MR. TAVENNER: Yes, it is. That was the letter of Peter Lawrence, which I questioned him about yesterday. That related to the trial of the Smith Act defendants here at Foley Square. I am trying to inquire now whether this witness was party to the same type of propaganda effort by the Communist Party.

MR. SCHERER: There has been no answer to your last question.

MR. TAVENNER: That is right; may I have a direction?

MR. SEEGER: Would you repeat the question? I don't even know what the last question was, and I thought I have answered all of them up to now.

MR. TAVENNER: What you stated was not in response to the question.

CHAIRMAN WALTER: Proceed with the questioning, Mr. Tavenner.

MR. TAVENNER: I believe, Mr. Chairman, with your permission, I will have the question read to him. I think it should be put in exactly the same form.

(Whereupon the reporter read the pending question as above recorded.)

MR. SEEGER: "These features": what do you mean? Except for the answer I have already given you, I have no answer. The answer I gave you you have, don't you? That is, that I am proud that I have sung for Americans of every political persuasion, and I have never refused to sing for anybody because I disagreed with their political opinion, and I am proud of the fact that my songs seem to cut across and find perhaps a unifying thing, basic humanity,and that is why I would love to be able to tell you about these songs, because I feel that you would agree with me more, sir. I know many beautiful songs from your home county, Carbon, and Monroe, and I hitchhiked through there and stayed in the homes of miners.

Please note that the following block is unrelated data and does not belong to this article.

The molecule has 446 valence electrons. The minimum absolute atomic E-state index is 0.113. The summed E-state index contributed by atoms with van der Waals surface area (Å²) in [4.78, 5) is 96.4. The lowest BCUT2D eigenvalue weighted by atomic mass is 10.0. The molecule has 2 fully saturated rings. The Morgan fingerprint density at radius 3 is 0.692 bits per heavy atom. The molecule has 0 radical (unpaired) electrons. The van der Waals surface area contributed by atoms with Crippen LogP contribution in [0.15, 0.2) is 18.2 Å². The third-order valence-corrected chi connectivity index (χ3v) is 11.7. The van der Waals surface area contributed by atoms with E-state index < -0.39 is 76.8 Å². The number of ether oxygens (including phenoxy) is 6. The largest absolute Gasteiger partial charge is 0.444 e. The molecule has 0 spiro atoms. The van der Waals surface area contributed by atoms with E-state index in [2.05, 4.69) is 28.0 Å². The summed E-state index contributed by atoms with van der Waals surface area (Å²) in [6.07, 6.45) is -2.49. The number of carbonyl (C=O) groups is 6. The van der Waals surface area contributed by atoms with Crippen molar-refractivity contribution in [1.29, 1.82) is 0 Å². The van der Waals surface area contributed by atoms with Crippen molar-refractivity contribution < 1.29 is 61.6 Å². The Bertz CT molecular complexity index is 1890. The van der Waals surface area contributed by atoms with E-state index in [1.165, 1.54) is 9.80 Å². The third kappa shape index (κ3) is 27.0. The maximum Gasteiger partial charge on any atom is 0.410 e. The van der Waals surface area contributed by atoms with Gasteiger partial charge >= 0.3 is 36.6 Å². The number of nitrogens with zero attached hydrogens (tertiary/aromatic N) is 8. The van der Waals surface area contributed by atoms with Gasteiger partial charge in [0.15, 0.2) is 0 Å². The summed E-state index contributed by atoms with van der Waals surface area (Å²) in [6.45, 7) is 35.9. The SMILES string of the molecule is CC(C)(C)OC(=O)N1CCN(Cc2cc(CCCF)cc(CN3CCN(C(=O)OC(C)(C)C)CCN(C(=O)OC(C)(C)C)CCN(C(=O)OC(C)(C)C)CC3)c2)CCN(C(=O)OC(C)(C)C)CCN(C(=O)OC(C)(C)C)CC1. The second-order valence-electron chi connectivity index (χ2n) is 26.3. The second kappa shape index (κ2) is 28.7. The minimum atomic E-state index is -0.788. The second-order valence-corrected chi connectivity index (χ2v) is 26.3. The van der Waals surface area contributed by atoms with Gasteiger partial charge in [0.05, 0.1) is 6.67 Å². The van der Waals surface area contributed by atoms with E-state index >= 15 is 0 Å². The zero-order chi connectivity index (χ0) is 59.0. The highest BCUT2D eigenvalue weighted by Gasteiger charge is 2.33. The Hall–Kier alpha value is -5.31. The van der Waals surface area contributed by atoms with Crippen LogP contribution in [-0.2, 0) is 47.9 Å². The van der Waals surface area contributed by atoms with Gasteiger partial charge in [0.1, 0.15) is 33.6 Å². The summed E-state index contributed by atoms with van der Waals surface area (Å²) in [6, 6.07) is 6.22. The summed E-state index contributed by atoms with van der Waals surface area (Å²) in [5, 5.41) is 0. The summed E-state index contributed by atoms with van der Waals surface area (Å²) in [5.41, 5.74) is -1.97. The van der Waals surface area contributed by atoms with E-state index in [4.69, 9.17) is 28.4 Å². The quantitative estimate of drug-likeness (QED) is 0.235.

MR. TAVENNER: My question was whether or not you sang at these functions of the Communist Party. You have answered it inferentially, and if I understand your answer, you are saying you did.

MR. SEEGER: Except for that answer, I decline to answer further.

MR. TAVENNER: Did you sing at functions of the Communist Party, at Communist Party requests?

MR. SEEGER: I believe, sir, that a good twenty minutes ago, I gave my answer to this whole line of questioning.

MR. TAVENNER: Yes, but you have now beclouded your answer by your statement, and I want to make certain what you mean. Did you sing at the Communist Party functions which I have asked you about, as a Communist Party duty?

MR. SEEGER: I have already indicated that I am not interested, and I feel it is improper to say who has sung my songs or who I have sung them to, especially under such compulsion as this.

MR. TAVENNER: Have you been a member of the Communist Party since 1947?

(Witness consulted with counsel.)

MR. SEEGER: The same answer, sir.

CHAIRMAN WALTER: I direct you to answer that question.

MR. SEEGER: I must give the same answer as before.

MR. TAVENNER: I have a throwaway sheet entitled "Culture Fights Back, 1953," showing entertainment at the Capitol Hotel, Carnival Room, Fifty-first Street at Eighth Avenue, in 1953, sponsored by the Committee to Defend V. J. Jerome. It indicates that Pete Seeger was one of those furnishing the entertainment. Will you tell the Committee, please, whether or not you were asked to perform on that occasion, and whether or not you did, either as a Communist Party directive, or as what you considered to be a duty to the Communist Party?

MR. SEEGER: I believe I have answered this already.

MR. TAVENNER: Are you acquainted with V. J. Jerome?

MR. SEEGER: I have already told you, sir, that I believe my associations, whatever they are, are my own private affairs.

MR. TAVENNER: You did know, at that time, in 1953, that V. J. Jerome was a cultural head of the Communist Party and one of the Smith Act defendants in New York City?

MR. SEEGER: Again the same answer, sir.

MR. SCHERER: You refuse to answer that question?

MR. SEEGER: Yes, sir.

MR. TAVENNER: I hand you a photograph which was taken of the May Day parade in New York City in 1952, which shows the front rank of a group of individuals, and one is in a uniform with military cap and insignia, and carrying a placard entitled CENSORED. Will you examine it please and state whether or not that is a photograph of you?

(A document was handed to the witness.)

MR. SEEGER: It is like Jesus Christ when asked by Pontius Pilate, "Are you king of the Jews?"


MR. SEEGER: Let someone else identify that picture.

MR. SCHERER: I ask that he be directed to answer the question.

CHAIRMAN WALTER: I direct you to answer the question.

MR. SEEGER: Do I identify this photograph?